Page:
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Charlie Hatton
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Howdy, friendly reading person!
I'm on a bit of a hiatus right now, but only to work on other projects -- one incredibly exciting example being the newly-released kids' science book series Things That Make You Go Yuck!
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Caulk Blocked

I swear to god, this is not becoming an all-moving, all-the-time, house-hunting get-it-sold harried homeowner site.

I promise. It won’t. There are plenty of other things to talk about besides my wife and I entering our first house-selling-at-the-same-time-as-house-buying circus.

Unfortunately, I can’t think of any of them right now. So it’s another ‘Happy Homeowner post, just for today. On the bright side, this one involves my wife’s caulk.

I said ‘caulk‘, there, sparky. Keep yer mind out of the gutter, for once. This story does involve a bathtub, and eventually a naked person, but it’s not the one you want. Frankly, it’s not the one anyone wants. We’ll get to that in a minute. Back to the caulk.

Way back several weeks ago, when we picked out a broker to help sell our house, she gave us a few pointers. Fresh flowers for the open house. Anything that needs to be repaired, painted, or tossed out, do it now. And, she offered with a sly wink, this would be a super time to recaulk the bathtub.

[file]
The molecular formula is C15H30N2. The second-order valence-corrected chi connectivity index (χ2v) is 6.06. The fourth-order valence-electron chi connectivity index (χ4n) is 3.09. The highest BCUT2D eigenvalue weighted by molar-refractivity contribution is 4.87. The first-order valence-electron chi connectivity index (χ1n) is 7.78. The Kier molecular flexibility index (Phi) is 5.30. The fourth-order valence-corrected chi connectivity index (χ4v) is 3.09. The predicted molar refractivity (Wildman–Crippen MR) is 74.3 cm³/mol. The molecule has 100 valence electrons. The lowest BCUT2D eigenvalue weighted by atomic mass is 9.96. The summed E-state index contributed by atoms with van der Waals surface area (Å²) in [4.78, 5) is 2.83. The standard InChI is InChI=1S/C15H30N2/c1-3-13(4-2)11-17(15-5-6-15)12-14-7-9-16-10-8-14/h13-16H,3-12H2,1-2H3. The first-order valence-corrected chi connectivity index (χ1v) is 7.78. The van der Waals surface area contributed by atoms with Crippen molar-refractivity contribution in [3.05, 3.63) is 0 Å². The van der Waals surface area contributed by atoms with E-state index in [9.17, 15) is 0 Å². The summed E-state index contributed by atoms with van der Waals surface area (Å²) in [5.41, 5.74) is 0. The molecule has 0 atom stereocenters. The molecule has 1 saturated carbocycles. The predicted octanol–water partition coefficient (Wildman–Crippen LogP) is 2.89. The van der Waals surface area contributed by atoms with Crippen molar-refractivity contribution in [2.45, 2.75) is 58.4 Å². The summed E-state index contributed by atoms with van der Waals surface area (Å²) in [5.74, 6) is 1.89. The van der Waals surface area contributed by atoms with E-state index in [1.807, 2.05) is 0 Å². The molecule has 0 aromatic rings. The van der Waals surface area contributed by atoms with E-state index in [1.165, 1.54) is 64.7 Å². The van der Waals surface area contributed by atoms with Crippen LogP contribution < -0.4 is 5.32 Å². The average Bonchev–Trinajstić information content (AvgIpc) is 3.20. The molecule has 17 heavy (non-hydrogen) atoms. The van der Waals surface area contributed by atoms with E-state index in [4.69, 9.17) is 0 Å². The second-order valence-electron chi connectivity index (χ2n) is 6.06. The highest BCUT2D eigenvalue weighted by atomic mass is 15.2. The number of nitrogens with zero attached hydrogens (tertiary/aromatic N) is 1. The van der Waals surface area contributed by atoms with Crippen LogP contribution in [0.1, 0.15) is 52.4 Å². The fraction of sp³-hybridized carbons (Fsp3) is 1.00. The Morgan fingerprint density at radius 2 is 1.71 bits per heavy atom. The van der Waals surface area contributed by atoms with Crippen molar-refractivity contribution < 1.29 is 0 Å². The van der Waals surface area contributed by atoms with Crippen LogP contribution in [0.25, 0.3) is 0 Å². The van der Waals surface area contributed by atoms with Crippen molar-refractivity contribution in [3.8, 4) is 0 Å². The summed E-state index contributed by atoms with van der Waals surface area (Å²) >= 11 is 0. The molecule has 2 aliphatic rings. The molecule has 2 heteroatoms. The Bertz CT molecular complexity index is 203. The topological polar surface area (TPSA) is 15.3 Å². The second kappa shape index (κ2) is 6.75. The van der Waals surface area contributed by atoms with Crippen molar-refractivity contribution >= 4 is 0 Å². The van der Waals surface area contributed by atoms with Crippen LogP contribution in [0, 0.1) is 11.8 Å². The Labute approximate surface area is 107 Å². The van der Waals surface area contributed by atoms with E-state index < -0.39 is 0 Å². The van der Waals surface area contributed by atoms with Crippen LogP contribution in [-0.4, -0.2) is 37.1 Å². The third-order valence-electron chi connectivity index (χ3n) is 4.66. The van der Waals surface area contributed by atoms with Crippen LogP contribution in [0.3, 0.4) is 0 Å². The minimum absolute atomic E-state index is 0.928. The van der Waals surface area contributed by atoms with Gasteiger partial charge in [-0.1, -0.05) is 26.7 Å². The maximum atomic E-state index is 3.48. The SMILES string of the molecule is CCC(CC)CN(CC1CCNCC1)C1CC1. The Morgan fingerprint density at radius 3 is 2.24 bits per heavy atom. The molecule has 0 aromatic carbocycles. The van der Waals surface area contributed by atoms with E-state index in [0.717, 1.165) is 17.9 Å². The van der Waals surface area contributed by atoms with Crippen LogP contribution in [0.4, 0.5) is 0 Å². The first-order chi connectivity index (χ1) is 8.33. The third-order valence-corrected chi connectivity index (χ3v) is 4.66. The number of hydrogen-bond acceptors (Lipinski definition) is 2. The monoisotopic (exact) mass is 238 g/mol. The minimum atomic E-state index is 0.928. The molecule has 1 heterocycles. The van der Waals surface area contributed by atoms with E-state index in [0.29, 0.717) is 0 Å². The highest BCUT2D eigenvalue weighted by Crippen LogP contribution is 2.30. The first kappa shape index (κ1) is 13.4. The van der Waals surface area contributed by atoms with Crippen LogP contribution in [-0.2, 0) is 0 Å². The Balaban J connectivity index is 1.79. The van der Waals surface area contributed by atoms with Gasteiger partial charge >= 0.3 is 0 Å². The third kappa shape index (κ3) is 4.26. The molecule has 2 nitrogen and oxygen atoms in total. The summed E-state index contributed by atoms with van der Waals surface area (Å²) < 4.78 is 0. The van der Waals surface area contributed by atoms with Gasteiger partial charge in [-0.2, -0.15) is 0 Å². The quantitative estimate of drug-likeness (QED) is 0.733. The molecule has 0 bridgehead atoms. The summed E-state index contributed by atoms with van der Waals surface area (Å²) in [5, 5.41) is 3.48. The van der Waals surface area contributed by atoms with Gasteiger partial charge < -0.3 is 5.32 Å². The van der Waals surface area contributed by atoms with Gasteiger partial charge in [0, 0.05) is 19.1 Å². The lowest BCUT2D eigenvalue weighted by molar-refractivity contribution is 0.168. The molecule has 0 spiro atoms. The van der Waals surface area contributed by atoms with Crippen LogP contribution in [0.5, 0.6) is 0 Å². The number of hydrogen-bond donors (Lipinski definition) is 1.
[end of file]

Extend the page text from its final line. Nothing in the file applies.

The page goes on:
“Hell hath no fury like a wet flabby man shoehorned out of his bathtub by a team of emergency personnel.”

Evidently, that’s something people look for when they browse a home. Forget whether the place is falling down, on fire, or sitting directly on a commercial airstrip. Are those cracks around the tub sealed properly, is what people want to know. Personally, that sort of thing would be pretty far down my list of items to check — somewhere after structural integrity, foundation sinkholes, roof leakage, badger damage, exploding water heaters, poltergeists, snake nests and whether there are any bodies crammed in the crawlspaces. That’s just me, I guess.

Still, if people want the caulk, I’ll give them the caulk. Or rather, my wife will. Which sounds like it would be awfully embarrassing for everyone involved.

Moving right along, then.

Being the proactive homeowning tiger that she is, the missus decided on Saturday afternoon to take our realtor’s advice and caulk our bathtub. I was working somewhere else in the house at the time — reports that I was napping on a pile of laundry in the basement are grossly overstated, probably — and so missed out on all of the hot girl-on-tub caulking action. I was only, in fact, made aware of my wife’s plans when she later found me — drooling on a pile of towels — and declared: